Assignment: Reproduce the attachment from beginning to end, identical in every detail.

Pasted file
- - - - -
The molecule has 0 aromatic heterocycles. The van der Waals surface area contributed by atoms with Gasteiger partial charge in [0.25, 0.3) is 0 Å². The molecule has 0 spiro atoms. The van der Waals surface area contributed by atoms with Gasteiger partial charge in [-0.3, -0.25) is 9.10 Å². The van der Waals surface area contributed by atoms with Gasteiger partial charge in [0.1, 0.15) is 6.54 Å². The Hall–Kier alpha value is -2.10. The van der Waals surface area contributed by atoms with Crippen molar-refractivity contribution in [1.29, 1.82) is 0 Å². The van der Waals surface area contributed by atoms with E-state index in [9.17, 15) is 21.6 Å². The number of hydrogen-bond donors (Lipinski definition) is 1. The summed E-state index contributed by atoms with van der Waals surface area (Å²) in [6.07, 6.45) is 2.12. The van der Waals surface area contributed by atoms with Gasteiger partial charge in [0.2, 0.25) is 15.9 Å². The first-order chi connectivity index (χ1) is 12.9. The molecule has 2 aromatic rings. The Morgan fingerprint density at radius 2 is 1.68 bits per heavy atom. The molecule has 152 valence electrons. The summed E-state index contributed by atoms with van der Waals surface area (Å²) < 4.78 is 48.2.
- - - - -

The molecule has 0 aromatic heterocycles. The van der Waals surface area contributed by atoms with Gasteiger partial charge in [0.25, 0.3) is 0 Å². The molecule has 0 spiro atoms. The van der Waals surface area contributed by atoms with Gasteiger partial charge in [-0.3, -0.25) is 9.10 Å². The van der Waals surface area contributed by atoms with Gasteiger partial charge in [0.1, 0.15) is 6.54 Å². The Hall–Kier alpha value is -2.10. The van der Waals surface area contributed by atoms with Crippen molar-refractivity contribution in [1.29, 1.82) is 0 Å². The van der Waals surface area contributed by atoms with E-state index in [9.17, 15) is 21.6 Å². The number of hydrogen-bond donors (Lipinski definition) is 1. The summed E-state index contributed by atoms with van der Waals surface area (Å²) in [6.07, 6.45) is 2.12. The van der Waals surface area contributed by atoms with Gasteiger partial charge in [0.2, 0.25) is 15.9 Å². The first-order chi connectivity index (χ1) is 12.9. The molecule has 2 aromatic rings. The Morgan fingerprint density at radius 2 is 1.68 bits per heavy atom. The molecule has 152 valence electrons. The summed E-state index contributed by atoms with van der Waals surface area (Å²) < 4.78 is 48.2.